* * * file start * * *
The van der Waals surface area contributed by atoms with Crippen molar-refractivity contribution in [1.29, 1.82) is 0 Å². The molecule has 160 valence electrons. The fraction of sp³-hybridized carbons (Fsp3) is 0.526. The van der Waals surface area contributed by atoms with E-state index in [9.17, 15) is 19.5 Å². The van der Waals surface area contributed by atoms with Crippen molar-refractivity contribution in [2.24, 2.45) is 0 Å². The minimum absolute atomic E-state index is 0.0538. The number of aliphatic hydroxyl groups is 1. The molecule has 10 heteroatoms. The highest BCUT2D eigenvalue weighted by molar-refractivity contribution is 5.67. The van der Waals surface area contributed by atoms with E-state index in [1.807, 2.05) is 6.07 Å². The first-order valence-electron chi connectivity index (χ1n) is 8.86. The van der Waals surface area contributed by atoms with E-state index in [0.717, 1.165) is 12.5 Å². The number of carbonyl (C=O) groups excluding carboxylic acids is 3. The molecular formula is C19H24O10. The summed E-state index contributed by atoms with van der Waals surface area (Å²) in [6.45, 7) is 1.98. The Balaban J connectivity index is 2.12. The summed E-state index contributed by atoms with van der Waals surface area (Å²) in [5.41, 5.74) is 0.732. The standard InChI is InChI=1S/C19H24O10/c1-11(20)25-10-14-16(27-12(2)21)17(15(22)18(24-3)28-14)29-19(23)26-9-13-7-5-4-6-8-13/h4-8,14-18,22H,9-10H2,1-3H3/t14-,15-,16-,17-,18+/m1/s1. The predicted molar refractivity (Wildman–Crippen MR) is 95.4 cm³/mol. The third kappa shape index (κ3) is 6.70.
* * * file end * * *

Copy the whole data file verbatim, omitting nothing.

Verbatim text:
The van der Waals surface area contributed by atoms with Crippen molar-refractivity contribution in [1.29, 1.82) is 0 Å². The molecule has 160 valence electrons. The fraction of sp³-hybridized carbons (Fsp3) is 0.526. The van der Waals surface area contributed by atoms with E-state index in [9.17, 15) is 19.5 Å². The van der Waals surface area contributed by atoms with Crippen molar-refractivity contribution in [2.24, 2.45) is 0 Å². The minimum absolute atomic E-state index is 0.0538. The number of aliphatic hydroxyl groups is 1. The molecule has 10 heteroatoms. The highest BCUT2D eigenvalue weighted by molar-refractivity contribution is 5.67. The van der Waals surface area contributed by atoms with E-state index in [1.807, 2.05) is 6.07 Å². The first-order valence-electron chi connectivity index (χ1n) is 8.86. The van der Waals surface area contributed by atoms with E-state index in [0.717, 1.165) is 12.5 Å². The number of carbonyl (C=O) groups excluding carboxylic acids is 3. The molecular formula is C19H24O10. The summed E-state index contributed by atoms with van der Waals surface area (Å²) in [6.45, 7) is 1.98. The Balaban J connectivity index is 2.12. The summed E-state index contributed by atoms with van der Waals surface area (Å²) in [5.41, 5.74) is 0.732. The standard InChI is InChI=1S/C19H24O10/c1-11(20)25-10-14-16(27-12(2)21)17(15(22)18(24-3)28-14)29-19(23)26-9-13-7-5-4-6-8-13/h4-8,14-18,22H,9-10H2,1-3H3/t14-,15-,16-,17-,18+/m1/s1. The predicted molar refractivity (Wildman–Crippen MR) is 95.4 cm³/mol. The third kappa shape index (κ3) is 6.70.